Political Continental Drift

I am dumbstruck at the level of pure Marxism and communism alive in our political sphere today. There are open and direct examples of it everywhere and it is amazing to think that just over 50 years ago, it would be unthinkable to openly post or write some of the things that we see on these very pages due to the clear anti-American and pro-communist positions. It is stunning how far over the edge liberals in specific and Democrats in general have gone.

What is unarguable is the impact that the ‘60’s counterculture had on the country. Some will give it credit for helping end the racial strife that was tearing at the fabric of our country – but they would be misguided.  Those people fail to understand the conservative and religious motives behind this change and gloss over the fact that Martin Luther King was, in fact, a registered Republican – or that without leadership from the Republican minorities in the House and Senate, the Civil Rights Act would not have passed.

Here’s what King had to say about the mushy white middle in his Letter from a Birmingham Jail:

I must make two honest confessions to you, my Christian and Jewish brothers. First, I must confess that over the past few years I have been gravely disappointed with the white moderate. I have almost reached the regrettable conclusion that the Negro’s great stumbling block in his stride toward freedom is not the White Citizen’s Counciler or the Ku Klux Klanner, but the white moderate, who is more devoted to “order” than to justice; who prefers a negative peace which is the absence of tension to a positive peace which is the presence of justice; who constantly says: “I agree with you in the goal you seek, but I cannot agree with your methods of direct action”; who paternalistically believes he can set the timetable for another man’s freedom; who lives by a mythical concept of time and who constantly advises the Negro to wait for a “more convenient season.” Shallow understanding from people of good will is more frustrating than absolute misunderstanding from people of ill will. Lukewarm acceptance is much more bewildering than outright rejection.

It is also provable that academia was and has become a safe harbor for communist activism. Glenn Reynolds notes in writing about the UCLA whistle-blower scandal, that:

A cynic might suggest, of course, that notions of academic freedom were developed in the first half of the 20th century largely in order to protect communists from being fired…

I tend to agree with him.

Below the fold is an excerpt from JFK’s nomination acceptance speech at the 1960 Democratic Convention. I’m not a particularily big fan of all things Kennedy but even though he was a Democrat, the country might have turned out differently had he survived. Kennedy was at his core a hero and a leader but his assassination (by a communist) gave us Johnson (I think BHO shares a lot of LBJ’s social program ambitions, albeit executed with the political precision of Jimmy Carter). Bobby Kennedy would have been as big a disaster as Teddy but he never got the opportunity because, you see, he was killed by a militant Palestinian, Sirhan Sirhan. Published reports shy away from his religious background but during his trial, Sirhan launched into “…a vicious diatribe about the Middle East conflict between Arab and Jew.”, so it seems likely that he shared the views of the radical Islamists.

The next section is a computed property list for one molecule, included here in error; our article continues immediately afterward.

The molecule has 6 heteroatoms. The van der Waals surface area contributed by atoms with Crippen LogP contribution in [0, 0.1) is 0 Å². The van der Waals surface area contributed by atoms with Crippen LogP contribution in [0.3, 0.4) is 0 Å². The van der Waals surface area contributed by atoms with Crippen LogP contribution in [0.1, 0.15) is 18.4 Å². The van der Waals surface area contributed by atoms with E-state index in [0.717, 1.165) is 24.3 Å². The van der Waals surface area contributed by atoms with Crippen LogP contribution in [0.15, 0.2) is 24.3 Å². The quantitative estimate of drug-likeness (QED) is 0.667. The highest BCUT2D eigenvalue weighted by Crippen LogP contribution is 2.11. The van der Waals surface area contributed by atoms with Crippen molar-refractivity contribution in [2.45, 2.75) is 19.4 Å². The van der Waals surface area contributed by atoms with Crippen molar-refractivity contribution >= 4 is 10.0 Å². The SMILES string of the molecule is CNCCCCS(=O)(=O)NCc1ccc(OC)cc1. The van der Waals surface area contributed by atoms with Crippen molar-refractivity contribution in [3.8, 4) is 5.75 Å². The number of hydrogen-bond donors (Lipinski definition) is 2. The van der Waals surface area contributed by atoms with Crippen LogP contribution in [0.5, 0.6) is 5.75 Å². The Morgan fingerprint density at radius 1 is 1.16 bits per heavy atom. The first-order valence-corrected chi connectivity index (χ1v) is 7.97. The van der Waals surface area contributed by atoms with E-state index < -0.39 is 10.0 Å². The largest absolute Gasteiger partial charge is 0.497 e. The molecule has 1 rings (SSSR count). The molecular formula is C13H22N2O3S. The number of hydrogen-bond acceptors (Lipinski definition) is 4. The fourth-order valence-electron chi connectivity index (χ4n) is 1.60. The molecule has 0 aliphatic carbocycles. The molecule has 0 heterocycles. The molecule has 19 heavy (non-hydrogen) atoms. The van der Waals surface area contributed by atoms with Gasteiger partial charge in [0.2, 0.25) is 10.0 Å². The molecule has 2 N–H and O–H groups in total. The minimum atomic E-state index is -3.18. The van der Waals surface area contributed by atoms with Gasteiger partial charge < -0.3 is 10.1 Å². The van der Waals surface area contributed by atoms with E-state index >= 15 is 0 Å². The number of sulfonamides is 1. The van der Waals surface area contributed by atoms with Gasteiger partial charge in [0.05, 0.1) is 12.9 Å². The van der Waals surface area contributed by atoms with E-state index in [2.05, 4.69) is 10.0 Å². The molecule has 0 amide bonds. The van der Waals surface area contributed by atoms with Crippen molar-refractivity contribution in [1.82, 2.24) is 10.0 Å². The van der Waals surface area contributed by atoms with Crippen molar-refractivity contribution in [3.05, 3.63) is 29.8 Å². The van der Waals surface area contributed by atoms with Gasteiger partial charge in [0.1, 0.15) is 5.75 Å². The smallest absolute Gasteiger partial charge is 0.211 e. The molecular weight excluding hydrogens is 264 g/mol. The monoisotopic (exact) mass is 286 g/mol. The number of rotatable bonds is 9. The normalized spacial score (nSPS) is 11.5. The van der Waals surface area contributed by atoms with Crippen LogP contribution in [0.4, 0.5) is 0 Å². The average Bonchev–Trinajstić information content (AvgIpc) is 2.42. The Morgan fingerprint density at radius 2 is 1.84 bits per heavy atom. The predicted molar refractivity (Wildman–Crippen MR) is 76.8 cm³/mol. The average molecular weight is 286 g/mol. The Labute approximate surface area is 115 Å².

It seems antithetical that the American left of today would be currently aligned with the very groups, Islamists, communists and the anti-Israel crowd, who brutally murdered two of their heroes…but they are.

Find the whole speech here and the 1960 Democratic campaign platform here. Makes for interesting reading.

To understand just how far we have drifted, compare and contrast Kennedy’s religious references, his obvious belief in technological advancement and use of our natural resources, his unflinching belief in American exceptionalism, military strength and commitment to victory in conflict and his awareness of the evils of communism to Democratic positions of today. See if you think the same speech would be made today by a Democrat…

Today our concern must be with that future. For the world is changing. The old era is ending. The old ways will not do.

Abroad, the balance of power is shifting. New and more terrible weapons are coming into use.

One-third of the world may be free, but one-third is the victim of a cruel repression, and the other third is rocked by poverty and hunger and disease. Communist influence has penetrated into Asia; it stands in the Middle East; and now festers some ninety miles off the coast of Florida. Friends have slipped into neutrality and neutrals have slipped into hostility. As our keynoter reminded us, the President who began his career by going to Korea ends it by staying away from Japan.

The world has been close to war before, but now man, who’s survived all previous threats to his existence, has taken into his mortal hands the power to exterminate his species seven times over.

Here at home the future is equally revolutionary. The New Deal and the Fair Deal were bold measures for their generations, but now this is a new generation.

A technological output and explosion on the farm has led to an output explosion. An urban population revolution has overcrowded our schools and cluttered our cities and crowded our slums.

A peaceful revolution for human rights, demanding an end to racial discrimination in all parts of our community life, has strained at the leashes imposed by a timid executive leadership.